When Portland resident Harold Briggs was diagnosed with prostate cancer in February 2011, he didn’t waste time getting treated. He was found to have locally advanced prostate cancer as a result of his rising prostate-specific antigen (PSA) level. After eight weeks of radiotherapy and a year of hormone therapy, the 57-year old professor feels thankful that he sought the advice of his physicians. He had radiotherapy with Eric Hansen, MD, who is one of nine radiation oncologists with The Oregon Clinic.
Dr. Hansen sees about 100 men with prostate cancer each year, in addition to patients with other types of cancer. As a notable clinician, researcher, and author of a top-selling radiation oncology book, he believes it is important to educate his patients about all their options. Of prime concern is the recent recommendation from the U.S. Preventive Services Task Force (USPSTF) that healthy men should no longer receive PSA screening— a guideline that the American Urological Association, American Society of Radiation Oncology, and American Society of Clinical Oncology believe is misguided.
Despite the USPSTF recommendation, prostate cancer remains the second-leading cause of cancer deaths in men, surpassed only by lung cancer. “The new guidelines give the impression that men don’t need to worry about prostate cancer, but that’s certainly not the case,” said Dr. Hansen. “In fact, what is often overlooked is that the guidelines still recommend that men have a discussion with their physician about risk factors to determine whether screening is right for them. I believe that screening is important and that treatment can save lives for men with high-grade cancers. The key is that there are some low-grade prostate cancers that don’t require immediate treatment; those men can be encouraged to pursue active surveillance.”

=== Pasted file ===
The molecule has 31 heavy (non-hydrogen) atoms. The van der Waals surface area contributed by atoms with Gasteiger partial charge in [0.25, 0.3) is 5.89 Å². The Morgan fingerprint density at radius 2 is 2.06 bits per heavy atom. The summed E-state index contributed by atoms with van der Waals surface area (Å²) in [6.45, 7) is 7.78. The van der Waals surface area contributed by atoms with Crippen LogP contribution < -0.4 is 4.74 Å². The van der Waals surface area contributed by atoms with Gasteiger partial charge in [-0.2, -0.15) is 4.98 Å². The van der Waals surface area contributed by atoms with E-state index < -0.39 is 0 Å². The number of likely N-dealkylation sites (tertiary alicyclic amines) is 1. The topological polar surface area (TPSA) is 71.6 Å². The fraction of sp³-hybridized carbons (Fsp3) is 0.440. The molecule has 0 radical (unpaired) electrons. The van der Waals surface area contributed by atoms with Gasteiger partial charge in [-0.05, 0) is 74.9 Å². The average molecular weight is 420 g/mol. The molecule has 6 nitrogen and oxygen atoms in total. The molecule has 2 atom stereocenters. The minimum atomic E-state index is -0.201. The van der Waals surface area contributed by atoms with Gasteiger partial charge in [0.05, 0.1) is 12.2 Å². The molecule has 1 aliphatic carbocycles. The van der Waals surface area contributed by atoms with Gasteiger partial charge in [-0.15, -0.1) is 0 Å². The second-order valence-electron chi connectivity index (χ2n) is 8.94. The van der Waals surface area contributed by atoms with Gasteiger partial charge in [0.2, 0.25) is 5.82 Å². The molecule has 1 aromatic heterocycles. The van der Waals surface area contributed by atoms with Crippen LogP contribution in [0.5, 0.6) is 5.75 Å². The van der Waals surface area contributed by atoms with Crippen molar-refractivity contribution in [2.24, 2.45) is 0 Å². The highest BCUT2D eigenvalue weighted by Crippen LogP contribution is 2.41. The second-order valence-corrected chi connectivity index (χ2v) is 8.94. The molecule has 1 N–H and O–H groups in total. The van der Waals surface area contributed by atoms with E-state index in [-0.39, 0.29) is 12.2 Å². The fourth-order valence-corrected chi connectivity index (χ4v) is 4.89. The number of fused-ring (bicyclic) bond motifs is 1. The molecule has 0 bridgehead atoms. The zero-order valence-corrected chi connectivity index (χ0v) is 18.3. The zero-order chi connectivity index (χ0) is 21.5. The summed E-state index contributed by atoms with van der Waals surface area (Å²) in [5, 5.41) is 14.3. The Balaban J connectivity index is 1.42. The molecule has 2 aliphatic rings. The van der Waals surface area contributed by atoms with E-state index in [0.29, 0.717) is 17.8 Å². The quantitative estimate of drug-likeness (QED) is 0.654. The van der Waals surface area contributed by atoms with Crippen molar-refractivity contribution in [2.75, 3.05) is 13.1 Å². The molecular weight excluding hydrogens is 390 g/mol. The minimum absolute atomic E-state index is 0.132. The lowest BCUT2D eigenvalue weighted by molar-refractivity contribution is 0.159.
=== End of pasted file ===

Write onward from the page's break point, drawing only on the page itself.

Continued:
The American Cancer Society estimates that 241,740 new cases of prostate cancer will occur in the U.S. during 2012. Of those, 28,170 will die. Detection of prostate cancer, while it is localized and highly curable, remains critical.
When asked about the recent recommendations on prostate cancer testing, Dr. Hansen’s patient Harold Briggs stood firm: “I think that’s dangerous. All too many men are not socialized to go to doctors in the first place. This kind of report may reinforce this attitude. That’s not what we should be doing. Men need to go yearly for assessment.”
Screening for prostate cancer involves measurement of prostate-specific antigen (PSA), a marker in blood that is secreted by the prostate. If prostate cancer is diagnosed, treatment options may include active surveillance, surgery, or radiation therapy. Many patients at The Oregon Clinic (including Briggs) receive the latest form of radiation called intensity modulated radiotherapy (IMRT) with daily image guidance (IGRT). Treatments typically last only three to five minutes during the brief daily sessions over about eight weeks. “IMRT and IGRT have improved cure rates and reduced side effects for men with prostate cancer,” said Hansen. “They allow us to more accurately target the tumor and minimize dose to adjacent normal tissues. For certain men, radioactive implant can be a good alternative radiation treatment method. We offer both low-dose-rate permanent seed implant and high-dose-rate temporary implants to appropriate men.”